The American Society of Cinematographers handed out their annual awards over the weekend, with Emmanuel Lubezki rightfully snagging the prize for his stellar work in Alfonso Cuaron’s Gravity. It was a tough field of contenders – with Sean Bobbitt (12 Years A Slave), Barry Ackroyd (Captain Phillips), Philippe Le Sourd (The Grandmaster), Bruno Delbonnel (Inside Llewyn Davis), Phedon Papamichael (Nebraska), and Roger Deakins (Prisoners) all receiving nominations. An unusually large field of seven nominees – and plenty of others that were equally deserving – goes to show that 2013 was a banner year for cinematography. Here are five cinematographers that I would have liked to see more recognition for in the year that was.
Chung Chung-Hoon, Stoker
Definitely one of 2013’s more divisive films, Stoker appeared on best and worst lists in equal measure. But the one thing most people could agree on was the stunning visuals provided by Park Chan-Wook’s regular collaborator Chung Hoon-Chung. Stoker‘s perverse storybook imagery amplified petulant teenager India’s awakening from a child to a slightly left-of-centre adult, with seemingly innocuous objects such as saddle shoes, pencils, and handwritten letters all becoming deeply unsettling at one point or another. The abrupt change of perspective shot with Uncle Charlie and the mirror remains my favourite of 2013.
Anthony Dod Mantle, Rush
It’s quite disappointing that Rush didn’t make any waves stateside, as it was a very solid film I would have been delighted to see receiving a little more awards attention. Dod Mantle’s thrilling digital cinematography was my favourite thing about a film that had a lot going for it, and his work earlier in 2013 on Trance was the one thing I liked about that film. Dod Mantle snagged the Oscar five years ago for Slumdog Millionaire, and it’d be great to see him recognised again for his consistently excellent work.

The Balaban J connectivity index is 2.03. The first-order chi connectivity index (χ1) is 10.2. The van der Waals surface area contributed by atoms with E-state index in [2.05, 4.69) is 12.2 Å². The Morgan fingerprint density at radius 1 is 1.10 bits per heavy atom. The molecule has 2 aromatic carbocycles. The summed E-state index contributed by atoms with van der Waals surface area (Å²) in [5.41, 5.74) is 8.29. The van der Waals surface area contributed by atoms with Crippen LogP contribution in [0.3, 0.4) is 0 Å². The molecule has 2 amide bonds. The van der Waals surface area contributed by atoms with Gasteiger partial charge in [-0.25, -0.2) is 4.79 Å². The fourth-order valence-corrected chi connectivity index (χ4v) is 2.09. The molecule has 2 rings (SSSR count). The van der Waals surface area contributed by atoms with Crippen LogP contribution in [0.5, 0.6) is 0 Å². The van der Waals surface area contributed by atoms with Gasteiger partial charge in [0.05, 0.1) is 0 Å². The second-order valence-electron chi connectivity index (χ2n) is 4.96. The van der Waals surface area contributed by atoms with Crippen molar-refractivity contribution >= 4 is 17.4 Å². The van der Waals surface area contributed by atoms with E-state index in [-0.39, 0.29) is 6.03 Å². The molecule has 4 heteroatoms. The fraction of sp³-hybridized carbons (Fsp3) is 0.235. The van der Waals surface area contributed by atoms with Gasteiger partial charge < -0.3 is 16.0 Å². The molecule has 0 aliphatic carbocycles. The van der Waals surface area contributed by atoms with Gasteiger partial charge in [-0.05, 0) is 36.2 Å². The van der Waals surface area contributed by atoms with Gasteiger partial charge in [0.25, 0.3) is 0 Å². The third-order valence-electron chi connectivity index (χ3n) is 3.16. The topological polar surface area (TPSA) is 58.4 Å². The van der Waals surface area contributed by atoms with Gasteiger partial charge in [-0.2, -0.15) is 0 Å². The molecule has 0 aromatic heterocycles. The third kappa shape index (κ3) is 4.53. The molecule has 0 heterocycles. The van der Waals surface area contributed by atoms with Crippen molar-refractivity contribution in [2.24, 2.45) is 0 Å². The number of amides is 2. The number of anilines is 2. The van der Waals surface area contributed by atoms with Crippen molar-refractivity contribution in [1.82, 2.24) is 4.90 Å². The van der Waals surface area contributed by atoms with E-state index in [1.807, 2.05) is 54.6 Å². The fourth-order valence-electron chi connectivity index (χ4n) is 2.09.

Stuart Dryburgh, The Secret Life of Walter Mitty
At one point a hopeful Oscar frontrunner, a lot of people derided The Secret Life of Walter Mitty upon release. I found several things to like about what was an ambitious but ultimately shallow film, the first of which was Stuart Dryburgh’s inspired photography. The transitions between Walter’s mundane reality and his exciting fantasy life are never overblown; they just happen before our eyes as Walter is one minute waiting for a train, and the next saving the beloved pet of his office crush from a burning building. It might be too pretty for some, but the panoramas of everywhere from Walter’s office to the Himalayas are breathtaking; it’s a shame that the work didn’t transcend the film’s shortcomings.
Hoyte van Hoytema, Her
There’s been a lot of praise (and deservedly so) given to Spike Jonze’s latest, particularly for the all around excellent performances and Jonze’s brilliant writing. But Her has a lot going for it on the technical side of things, in particular Hoyte van Hoytema’s bokeh-ful cinematography. Considering that, visually, it’s a film where Joaquin Phoenix spends a lot of time talking to himself, van Hoytema’s lensing of a not-too-distant future Los Angeles is always interesting to watch and a stunning visual representation of Jonze’s unique take on romance and relationships.
Benoît Debie, Spring Breakers
This guy. Decidedly not the type of film that Academy bigwigs would ever reward on Oscar night, Harmony Korine’s Spring Breakers will nevertheless be remembered for years to come; in part, because of Debie’s astounding candy coloured visuals. Giving the finger to just about every cinematography convention, Debie shoots the spring break drug-and-alcohol fuelled haze with harsh neon, high contrast, and frenetic style changes. No wonder Ryan Gosling picked him to shoot his first film, and I can’t wait.